By Mary Gabb ([email protected])

As health economics plays a more prominent role in medical research and public policy, participation in panel discussions – either in front of a live audience or behind closed doors – is becoming part of the job description.

Done well, panel discussions can provide important insights into a topic and can allow the audience to interact with experts with whom they might not otherwise have the opportunity to meet. Done poorly, panel discussions can either devolve into chaotic ponderings or become yet another exercise in didactic drudgery. Here are a few tips on how panel discussions should be held.

If you are a member of a panel:

  • Determine the purpose of the panel. Is the purpose to make experts available to audience members (so questions should come primarily from the audience)? To stimulate discussion with provocative ideas? To serve as a point-counterpoint discussion? To arrive at a consensus on a topic?
  • Know what is expected of you. Too often, panellists arrive with a full slide set, ready to give their standard presentation. Will you be expected to show slides? If so, how many? Are you expected to make opening remarks?
  • Know your fellow panel members. Find out who else will be on the panel, and what expertise they bring, to avoid any surprises.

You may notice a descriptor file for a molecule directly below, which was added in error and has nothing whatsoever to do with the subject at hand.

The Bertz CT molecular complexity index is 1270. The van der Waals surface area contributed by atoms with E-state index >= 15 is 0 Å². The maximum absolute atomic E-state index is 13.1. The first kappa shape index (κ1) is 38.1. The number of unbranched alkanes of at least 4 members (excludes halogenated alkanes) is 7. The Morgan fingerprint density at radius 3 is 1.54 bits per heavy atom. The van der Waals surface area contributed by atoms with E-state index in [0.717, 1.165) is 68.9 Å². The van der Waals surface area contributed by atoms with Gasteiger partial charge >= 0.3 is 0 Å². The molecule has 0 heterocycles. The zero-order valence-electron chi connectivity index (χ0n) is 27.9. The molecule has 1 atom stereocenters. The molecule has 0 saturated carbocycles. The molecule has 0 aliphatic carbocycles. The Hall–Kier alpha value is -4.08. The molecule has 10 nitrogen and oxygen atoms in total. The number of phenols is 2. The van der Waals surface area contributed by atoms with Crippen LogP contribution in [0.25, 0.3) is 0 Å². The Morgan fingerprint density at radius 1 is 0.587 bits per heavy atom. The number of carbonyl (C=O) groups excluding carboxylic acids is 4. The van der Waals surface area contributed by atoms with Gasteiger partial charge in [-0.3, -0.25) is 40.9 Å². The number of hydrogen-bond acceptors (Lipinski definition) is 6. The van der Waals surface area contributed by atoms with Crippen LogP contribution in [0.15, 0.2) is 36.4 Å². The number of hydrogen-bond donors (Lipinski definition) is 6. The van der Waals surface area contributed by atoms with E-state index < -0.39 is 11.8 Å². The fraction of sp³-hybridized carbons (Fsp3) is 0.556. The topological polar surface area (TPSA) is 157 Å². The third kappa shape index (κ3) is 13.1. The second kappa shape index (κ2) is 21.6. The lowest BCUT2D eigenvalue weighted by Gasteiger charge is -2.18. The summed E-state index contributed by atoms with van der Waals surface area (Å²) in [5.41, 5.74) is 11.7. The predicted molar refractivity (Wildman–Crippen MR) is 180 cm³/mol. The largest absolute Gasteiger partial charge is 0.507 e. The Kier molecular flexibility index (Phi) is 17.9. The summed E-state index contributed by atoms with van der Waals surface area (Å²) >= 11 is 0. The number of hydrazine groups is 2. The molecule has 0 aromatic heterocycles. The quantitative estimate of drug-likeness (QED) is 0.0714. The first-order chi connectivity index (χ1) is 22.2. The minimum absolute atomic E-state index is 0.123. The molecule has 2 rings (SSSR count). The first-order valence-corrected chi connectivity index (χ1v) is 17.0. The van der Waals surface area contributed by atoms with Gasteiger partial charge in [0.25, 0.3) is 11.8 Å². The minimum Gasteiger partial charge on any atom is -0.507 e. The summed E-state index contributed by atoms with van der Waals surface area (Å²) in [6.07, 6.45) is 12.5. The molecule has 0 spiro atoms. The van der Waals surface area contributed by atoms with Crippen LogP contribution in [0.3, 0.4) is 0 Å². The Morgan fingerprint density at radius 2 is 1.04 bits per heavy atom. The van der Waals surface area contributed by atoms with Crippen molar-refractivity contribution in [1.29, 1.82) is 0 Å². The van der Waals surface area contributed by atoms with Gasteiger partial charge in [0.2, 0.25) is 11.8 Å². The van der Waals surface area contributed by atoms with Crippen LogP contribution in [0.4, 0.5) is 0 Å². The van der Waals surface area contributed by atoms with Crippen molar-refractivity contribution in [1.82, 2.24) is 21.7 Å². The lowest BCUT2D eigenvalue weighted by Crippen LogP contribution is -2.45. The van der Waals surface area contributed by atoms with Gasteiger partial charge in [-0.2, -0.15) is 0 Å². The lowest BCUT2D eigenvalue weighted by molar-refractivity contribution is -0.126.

If you are leading a panel:

  • Choose panel members who can effectively think and speak off the cuff. Even though it is not a formal format, good presentation skills are still necessary.
  • Prepare your team. Ensure every panellist understands the format – the number of slides to bring (if any), questions they might need to prepare, key discussion points to cover.
  • Prepare yourself. Bring your own questions, in case the audience is reticent.
  • Guide the audience. Introduce each panellist (more on introductions below) and describe the discussion format. Repeat each audience question and call upon a specific panel member to answer it.
  • Stay on message. If taking questions from the audience, discern between appropriate and inappropriate/unrelated questions.

A good panel discussion depends as much if not more on the panel leader than the panel members. The key is to find a panel leader who is willing and able to exert control.

Finally, public speaking is not only about you as a presenter. If you are asked to introduce a speaker:

  • Do your homework. Try to obtain from the speaker directly what he or she would like to have said about them. Not all of the information on a person’s CV is relevant.
  • Personalise it. Chances are you’ve been asked to introduce the speaker for a specific reason. Try to share with the audience your relationship to the speaker, perhaps sharing a personal story.
  • Stay at the podium. Too often we see the host desert the podium before the speaker arrives. It is your responsibility to greet the speaker at the podium, especially as the speaker is there at your invitation. Once the speaker arrives at the podium, shake the speaker’s hand and then step away.